Smurf2055 (53) Seattle, Washington | July 7, 2014
76 AMBIANCE 5/5 SERVICE 8/10 SELECTION 9/15 FOOD N/A VALUE 8/10 OVERALL 16/20
Fun little place, everything is on classic english style pump casks. Down in the Georgetown area, and it is a pretty spacious place. Specialize in traditional English style ales. Check it out if you are in the area.
BuckeyeBoy (134) Boise, Idaho | August 18, 2013
78 AMBIANCE 4/5 SERVICE 8/10 SELECTION 10/15 FOOD N/A VALUE 10/10 OVERALL 17/20
I stopped in to check it out. I was accross the street at the bottle shop. Walked over and they were closed, but as any beer guy would do, I startyed to look in the windows and knock on the door. My lucky day one of the brewers was inside and let me in. He gave me the run down and some free samples. A pretty cool place big and open inside. The brew was all pretty good on a English session idea. I will stop in again next time I am in Seattle for sure.
after4ever (230) Brier, Washington | February 17, 2013
76 AMBIANCE 4/5 SERVICE 9/10 SELECTION 9/15 FOOD N/A VALUE 10/10 OVERALL 16/20
At Machine House you can step simultaneously into both brewing history and brewing tradition. The building is an amazing old structure built at Seattle Brewing and Malting Company many, many decades ago (in Seattle architectural history, that’s the paleolithic age), now given over to producing classic English session ale styles, thankfully on fairly modern equipment.
This would easily go five stars, but the setting is incredibly spartan. Really, all there is to do here is sit on a stool (or a keg), and drink golds, bitters, or milds by the pint or the half-pint. There’s a bit of soccer on the small flat screen, and they’re equipped enough to take credit cards on their iPad, but generally speaking, it’s an industrial setting. The bathroom is bare concrete and it’s a bit chilly in the winter. I saw at least one GF with a thousand-yard stare on her face while her BF chatted merrily about beer with his neighbors at the bar. It’s not a boy’s club, but it’s a certain kind of ambiance, to be sure.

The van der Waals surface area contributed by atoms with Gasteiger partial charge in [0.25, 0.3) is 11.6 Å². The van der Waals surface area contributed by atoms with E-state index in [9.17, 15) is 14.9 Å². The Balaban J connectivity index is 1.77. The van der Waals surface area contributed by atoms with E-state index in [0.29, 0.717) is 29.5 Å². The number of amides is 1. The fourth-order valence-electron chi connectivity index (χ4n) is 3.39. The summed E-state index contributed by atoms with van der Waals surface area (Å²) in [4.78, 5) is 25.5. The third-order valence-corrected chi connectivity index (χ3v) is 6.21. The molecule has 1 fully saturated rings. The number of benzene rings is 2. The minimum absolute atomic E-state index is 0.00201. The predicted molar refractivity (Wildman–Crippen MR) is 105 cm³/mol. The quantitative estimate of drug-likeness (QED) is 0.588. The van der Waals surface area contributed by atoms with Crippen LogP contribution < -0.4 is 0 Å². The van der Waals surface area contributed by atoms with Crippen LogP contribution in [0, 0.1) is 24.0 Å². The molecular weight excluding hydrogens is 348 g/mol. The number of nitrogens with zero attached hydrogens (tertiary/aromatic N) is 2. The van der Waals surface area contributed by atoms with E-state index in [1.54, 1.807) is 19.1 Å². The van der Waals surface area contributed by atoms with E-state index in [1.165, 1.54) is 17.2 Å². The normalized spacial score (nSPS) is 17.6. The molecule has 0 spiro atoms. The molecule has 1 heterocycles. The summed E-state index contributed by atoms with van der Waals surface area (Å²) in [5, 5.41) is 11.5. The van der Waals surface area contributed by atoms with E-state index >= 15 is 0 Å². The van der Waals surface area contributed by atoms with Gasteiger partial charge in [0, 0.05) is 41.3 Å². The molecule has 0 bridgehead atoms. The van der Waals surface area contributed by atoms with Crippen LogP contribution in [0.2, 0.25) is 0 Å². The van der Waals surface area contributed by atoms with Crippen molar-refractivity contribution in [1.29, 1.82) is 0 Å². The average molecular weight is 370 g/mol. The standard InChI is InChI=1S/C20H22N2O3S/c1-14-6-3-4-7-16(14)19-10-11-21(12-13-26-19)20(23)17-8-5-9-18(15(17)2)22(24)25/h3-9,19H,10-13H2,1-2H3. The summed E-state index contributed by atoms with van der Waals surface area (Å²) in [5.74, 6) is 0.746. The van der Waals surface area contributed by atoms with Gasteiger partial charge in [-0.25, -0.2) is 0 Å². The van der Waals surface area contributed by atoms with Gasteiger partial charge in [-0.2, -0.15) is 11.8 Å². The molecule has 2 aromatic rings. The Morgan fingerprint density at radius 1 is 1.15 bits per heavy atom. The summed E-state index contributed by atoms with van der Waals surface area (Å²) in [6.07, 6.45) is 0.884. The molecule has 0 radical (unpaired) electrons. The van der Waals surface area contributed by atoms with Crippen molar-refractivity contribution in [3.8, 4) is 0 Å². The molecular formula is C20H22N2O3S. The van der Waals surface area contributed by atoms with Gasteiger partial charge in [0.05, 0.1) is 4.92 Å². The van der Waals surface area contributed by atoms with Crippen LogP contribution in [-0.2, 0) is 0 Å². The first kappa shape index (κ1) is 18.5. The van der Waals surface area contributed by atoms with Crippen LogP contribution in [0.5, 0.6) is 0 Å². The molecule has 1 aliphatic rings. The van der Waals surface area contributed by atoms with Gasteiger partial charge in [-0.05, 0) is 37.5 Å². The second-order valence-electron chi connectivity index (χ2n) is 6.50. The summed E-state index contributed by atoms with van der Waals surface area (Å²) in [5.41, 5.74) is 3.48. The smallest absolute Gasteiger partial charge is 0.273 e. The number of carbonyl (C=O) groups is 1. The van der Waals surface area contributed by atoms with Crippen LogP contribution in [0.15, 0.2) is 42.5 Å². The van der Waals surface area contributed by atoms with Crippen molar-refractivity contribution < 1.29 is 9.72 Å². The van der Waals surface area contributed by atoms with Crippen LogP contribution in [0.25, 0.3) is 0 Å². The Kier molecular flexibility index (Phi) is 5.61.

And the ambiance is also its strength. You can pull down a little cut between brick buildings off Airport Way. It’s exactly across from Full Throttle Bottles. There’s a ton of parking back there, and that’s where the entrance is, right under the big ol’ smokestack. The tasting room is bare bones. There’s a little bar they built, with three beer engines pulling their classic English styles. There is a big bank of gigantic windows with arched tops, and there’s about a thousand square feet, maybe a bit more, of open area. There’s a cooling room, a keg storage room, and tanks and kettles at one end. You could spend ten minutes messing stuff up and you’d be able to convince anybody the place had been abandoned. But they’re brand, brand new, and they probably have day jobs, so this is all part of the charm.
The beers are fantastic. They’re on cask, so the carbonation levels are low, but they’re doing amazing things with old styles in the 3-4% ABV range. They’re just knocking them out of the park (or whatever the synonymous British idiom would be for doing things very well). It’s a charming and low-cost way to soak up Seattle brewing history and UK brewing tradition from your stool. Or keg. Whatever it is you happen to be sitting on.